The Walking Bread: A Look Into Canada’s Baking Industry

With this week’s announcement that Canada Bread is up for sale, this Fool gives a lay of the land of an oft overlooked industry.

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The Motley Fool

By Cameron Conway

Every week people across the country go into their local grocery stores to pick up a fresh loaf of their favorite bread. As you know, there are so many different brands to choose from — and each brand has a wide variety of types to choose from, be it white, whole grain, or even wheat bran. Most of those loaves we see in the grocery store come from two homegrown companies, Canada Bread (TSX:CBY) and Weston Foods.

Canada Bread

Canada Bread is a 6,400-person-strong company that stretches across Canada, into the U.S. and also has a presence in the U.K. It’s primarily owned by Maple Leaf Foods (TSX:MFI), which holds a 90% share of the company; last week, Maple Leaf announced plans to sell its bakery business by early 2014.

Most people wouldn’t recognize the corporate name, but would likely recognize its abundance of product lines such as Dempster’s, Olafson’s, POM, Ben’s, Villaggio, Bon Matin,and Olivieri (which was just sold).

Weston Foods

The other big player in the baking sector is Weston Foods, which employs 6,000 people across 40 facilities. Like Canada Bread, most people are unaware of the brand reach of Weston Foods, which includes Weston, Wonder, Gadoua, Country Harvest, Ready Bake, Weight Watchers, Moulin Rouge, D’Italiano, Pataks, Casa Mendosa, and Sarsfield. It is also a supplier of Girl Scout cookies in the United States.

Weston Foods is owned, along with a still sizeable stake in Loblaws, by George Weston Limited (TSX:WN). Weston Foods may seem to be overshadowed by its fellow subsidiary, but it’s able to carry its weight in the WN portfolio. Contributing only 5% of George Weston’s total sales, Weston Foods is able to deliver 16% of GWL’s operating income.

Changing appetites

With fluctuating commodity prices and ever-changing consumer preferences, both companies have found meeting the demands of customers to be a challenge and competition between the two is intense.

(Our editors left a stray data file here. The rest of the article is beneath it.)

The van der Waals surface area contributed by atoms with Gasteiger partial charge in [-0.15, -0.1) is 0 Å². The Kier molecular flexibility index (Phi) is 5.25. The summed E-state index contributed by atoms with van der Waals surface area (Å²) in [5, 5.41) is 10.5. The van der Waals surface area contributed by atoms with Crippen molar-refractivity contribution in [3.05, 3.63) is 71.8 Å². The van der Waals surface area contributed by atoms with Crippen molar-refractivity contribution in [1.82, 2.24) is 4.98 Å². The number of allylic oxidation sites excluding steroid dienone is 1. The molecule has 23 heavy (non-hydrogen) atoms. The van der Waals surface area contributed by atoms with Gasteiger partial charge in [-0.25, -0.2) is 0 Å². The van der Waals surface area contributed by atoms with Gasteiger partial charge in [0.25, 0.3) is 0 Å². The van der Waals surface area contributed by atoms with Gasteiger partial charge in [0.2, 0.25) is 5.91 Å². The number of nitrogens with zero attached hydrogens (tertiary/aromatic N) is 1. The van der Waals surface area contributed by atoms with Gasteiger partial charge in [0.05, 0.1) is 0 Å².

Canada Bread, for example, has been forced to close three production facilities so far this year: Its Edmonton facility, which produced raisin and garlic bread, as well as foodservice products; its Grand Falls, New Brunswick, facility, which produced cake products and sweet goods; and the Shawinigan, Quebec bakery, which produced a variety of snack cakes under the Chevalier, Cadbury, and Obsession brands. All production has been relocated to other facilities at a cost of 185 employees.

On the Weston front, its sales numbers for fresh and frozen bakery goods have dropped 2%, while biscuit sales (wafers, ice-cream cones, cookies, and crackers) increased 9% in 2012.


Taking advantage of Canada’s rich agricultural resources, both companies have been able to develop many of the brands we enjoy regularly. From staples like bread to tortillas all the way to cookies and confections, both Canada Bread and Weston Foods strive to deliver the needs and desires of consumers.  This duopoly of sorts has done a good job of continually adopting to changing consumer tastes – time will tell how the adoption of a new owner for Canada Bread might impact this rather cozy market.

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Fool contributor Cameron Conway does not own shares of any companies mentioned.  The Motley Fool has no positions in the stocks mentioned above at this time.

This article represents the opinion of the writer, who may disagree with the “official” recommendation position of a Motley Fool premium service or advisor. We’re Motley! Questioning an investing thesis — even one of our own — helps us all think critically about investing and make decisions that help us become smarter, happier, and richer, so we sometimes publish articles that may not be in line with recommendations, rankings or other content.

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